Capture of Mosul: In the biggest blow to ISIS, the Iraqi forces have effectively captured Mosul, the northern Iraqi city which the terror group brandished as one of its biggest stepping stones to realise its dream of setting up an Islamic caliphate. Its defeat in Mosul, hence, is a major blow to the hardline Sunni Islamist terrorist group, which is also losing ground in its operational base in the Syrian city of Raqqa, from where it has planned attacks across the world.
Mosul is Iraq’s second-largest city located on the banks of river Tigris in the country’s Nineveh province. Around 1 million people are still estimated to be living in the city, comprising of diverse ethnic groups with Sunni Arabs and Kurds in majority. Mosul is also the main industrial city in northern Iraq and an important transportation hub for the flow of goods from Turkey and Syria. The city also has important oilfields of northern Iraq and a major oil pipeline into Turkey, according to agencies.
The Islamic State had surprised the world after capturing Mosul in June 2014 within a few days after Iraqi security forces retreated from the city. According to ABC News, the American officials had then blamed the retreat on Sunni Arab soldiers and local police in the city, who had abandoned their posts after growing “disenchantment” with increasing sectarianism of the Shiite government headed by then Prime Minister Nouri al-Maliki.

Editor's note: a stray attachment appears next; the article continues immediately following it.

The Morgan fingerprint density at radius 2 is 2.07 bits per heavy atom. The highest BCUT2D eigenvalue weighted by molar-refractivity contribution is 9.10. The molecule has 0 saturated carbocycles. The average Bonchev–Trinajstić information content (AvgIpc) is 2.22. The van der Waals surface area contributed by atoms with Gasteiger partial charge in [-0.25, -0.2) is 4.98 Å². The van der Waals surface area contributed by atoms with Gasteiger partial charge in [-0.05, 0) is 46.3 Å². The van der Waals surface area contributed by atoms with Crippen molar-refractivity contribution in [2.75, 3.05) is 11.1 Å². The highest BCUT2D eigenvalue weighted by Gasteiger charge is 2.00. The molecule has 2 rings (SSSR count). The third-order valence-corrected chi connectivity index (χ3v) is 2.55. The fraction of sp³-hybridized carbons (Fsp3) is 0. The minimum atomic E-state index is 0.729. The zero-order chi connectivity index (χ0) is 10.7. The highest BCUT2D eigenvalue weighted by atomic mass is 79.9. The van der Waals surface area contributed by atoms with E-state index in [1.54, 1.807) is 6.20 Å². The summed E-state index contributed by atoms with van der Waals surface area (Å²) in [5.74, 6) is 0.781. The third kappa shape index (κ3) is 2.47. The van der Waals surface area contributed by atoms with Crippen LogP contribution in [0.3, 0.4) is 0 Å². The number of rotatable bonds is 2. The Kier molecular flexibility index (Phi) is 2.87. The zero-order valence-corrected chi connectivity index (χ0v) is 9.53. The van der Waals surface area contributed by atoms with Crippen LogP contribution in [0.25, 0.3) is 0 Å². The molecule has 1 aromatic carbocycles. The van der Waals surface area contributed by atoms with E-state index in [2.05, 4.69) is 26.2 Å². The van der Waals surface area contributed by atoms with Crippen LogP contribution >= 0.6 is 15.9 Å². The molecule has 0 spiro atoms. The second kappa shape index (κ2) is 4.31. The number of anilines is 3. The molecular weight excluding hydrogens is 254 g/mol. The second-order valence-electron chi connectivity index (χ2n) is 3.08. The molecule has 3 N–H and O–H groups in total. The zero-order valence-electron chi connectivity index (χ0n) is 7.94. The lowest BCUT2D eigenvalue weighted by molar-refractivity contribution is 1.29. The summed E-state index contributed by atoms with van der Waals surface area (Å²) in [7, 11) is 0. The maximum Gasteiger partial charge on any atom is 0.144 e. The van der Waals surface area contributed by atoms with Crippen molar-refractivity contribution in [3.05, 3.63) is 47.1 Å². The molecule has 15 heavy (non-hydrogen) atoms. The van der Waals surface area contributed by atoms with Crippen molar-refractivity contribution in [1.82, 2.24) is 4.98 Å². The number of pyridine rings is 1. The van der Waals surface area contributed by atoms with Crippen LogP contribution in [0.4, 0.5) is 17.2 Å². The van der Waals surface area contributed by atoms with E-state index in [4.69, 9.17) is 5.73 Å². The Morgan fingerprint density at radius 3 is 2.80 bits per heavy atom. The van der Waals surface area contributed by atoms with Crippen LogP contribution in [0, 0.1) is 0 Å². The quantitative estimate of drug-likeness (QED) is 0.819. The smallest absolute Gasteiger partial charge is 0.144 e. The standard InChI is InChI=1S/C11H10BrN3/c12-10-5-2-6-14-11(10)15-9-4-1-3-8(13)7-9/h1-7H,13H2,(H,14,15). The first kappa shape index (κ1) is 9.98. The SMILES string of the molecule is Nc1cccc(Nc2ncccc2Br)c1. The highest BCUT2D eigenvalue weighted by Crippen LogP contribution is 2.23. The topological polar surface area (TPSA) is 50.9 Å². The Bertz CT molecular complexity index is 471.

The ISIS terrorists had captured a large part of Iraqi military equipment and supplies and also seized around $500 million in cash from Mosul Central Bank.
The capture of Mosul was just not a big blow to Iraq but also a coup for the terror group’s propaganda to establish an Islamic caliphate.
The re-capture of the city by Iraqi forces would mean an end to ISIS’ strategic stronghold in Iraq. The terror group is also on the backfoot in Syria. Moreover, the loss of Mosul would cut-off the route for its terrorists from its de-facto capital of Raqqa is Syria.
On Sunday, Iraqi Prime Minister Haider al-Abadi arrived in Mosul and congratulated the armed forces for their “victory” over Islamic State after around nine months of the war, reported Reuters.
This is, however, not the end of ISIS in Iraq. The terror group still controls territory in Iraq. According to Reuters, ISIS is now expected to “revert to more conventional insurgent tactics such as bombings as its self-proclaimed caliphate falls apart.”
The three-year battle for Mosul killed thousands and displaced around one million people.
What it means for Iraq
According to Reuters, Iraq is still facing uncertainty and long-term stability in the country will be possible only if the government contains ethnic and sectarian tensions which have hit the country hard since the fall of Saddam Hussein in 2003. The loss of Mosul to ISIS three years ago had exposed the steep difference between Sunni Arabs and Kurds over disputed territories, and between Sunnis and the Shi’ite majority. ISIS has still vowed to fight until death for Mosul, according to Reuters.